"I can't start your program now, I'm going on vacation next month."
Sound familiar? While most clients want to attain the best results possible, it can be hard to teach them their most important lesson: you don't get a vacation from working out and taking care of yourself.
There are the obvious exceptions, of course, like deloading phases, injuries and sickness, but usually when they ask for time off, the answer is a firm no. Your body craves movement, buddy! It thrives on being strong, supple, and fast. Your relationship with exercise is not "on and off" - it's here to stay.
Most of us can see the response coming from a mile away: "I won't have a gym in Phuket/ Machu Picchu/ Timbuktu, bro. Who's going to pay my baggage fees for bringing kettlebells, you?"
Enter The Resistance Band Workout
They sound almost too much like a late-night infomercial to be true.
Bands are easy on the joints, versatile, relatively cheap, and portable.
And then there's the added bonus of all that extra time under tension: The resistance band actually provides progressive resistance, as opposed to consistent resistance (so at the beginning of the movement, there's less resistance, and towards the end, there's more resistance).
Of course, there are downsides. Say hi to Molly Galbraith, C.S.C.S., owner of Girls Gone Strong.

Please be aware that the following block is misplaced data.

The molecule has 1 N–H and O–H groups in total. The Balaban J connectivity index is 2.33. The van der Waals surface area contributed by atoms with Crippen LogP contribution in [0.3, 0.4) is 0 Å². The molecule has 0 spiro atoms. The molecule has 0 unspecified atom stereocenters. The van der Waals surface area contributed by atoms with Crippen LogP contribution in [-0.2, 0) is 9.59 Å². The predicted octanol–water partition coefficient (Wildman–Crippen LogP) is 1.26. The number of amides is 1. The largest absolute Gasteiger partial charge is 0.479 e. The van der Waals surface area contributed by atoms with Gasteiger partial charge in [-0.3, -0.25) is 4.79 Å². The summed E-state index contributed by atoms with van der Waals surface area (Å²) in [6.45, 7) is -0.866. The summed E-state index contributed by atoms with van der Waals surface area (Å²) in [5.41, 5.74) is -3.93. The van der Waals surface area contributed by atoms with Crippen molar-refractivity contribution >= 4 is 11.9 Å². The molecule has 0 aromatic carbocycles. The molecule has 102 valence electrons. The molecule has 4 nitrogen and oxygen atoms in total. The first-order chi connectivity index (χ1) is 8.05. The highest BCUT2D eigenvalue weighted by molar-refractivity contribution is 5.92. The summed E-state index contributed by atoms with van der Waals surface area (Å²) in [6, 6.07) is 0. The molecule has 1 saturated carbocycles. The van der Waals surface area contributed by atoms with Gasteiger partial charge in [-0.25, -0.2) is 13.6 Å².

"I like bands, and I do think they're a bit easier on the joints than traditional strength training," she says. "The hard thing is that you can't always measure the resistance accurately. You kind of have to go by feel to know if you're getting stronger. 'I think I stood twelve inches from the anchor when I first started this movement and now I'm standing fourteen inches...' I mean, it's tricky."
Still, as it happens, Molly spent a good six weeks living and traveling in South America this year, and during her voyage the strength coach trained almost exclusively with resistance bands and bodyweight exercises.
Here's Molly and PTDC head coach Jonathan Goodman having a band curl-off in Montivideo:
After photo-bombing Molly's Girls Gone Strong video yesterday we had a biceps curl-off to determine ultimate Internet fitness superiority.Photo bomb video here: https://www.facebook.com/video.php?v=776024529132319
Posted by Jonathan Goodman - Explore, Think, Create. on Friday, January 9, 2015
Yes, there are negatives to training exclusively this way: it's a little more difficult to gauge progress and it's tough to lift fewer than six reps per set.
But for the average client of average fitness, resistance bands are more than enough to maintain their gains and continue working toward their goals during time spent away from the gym.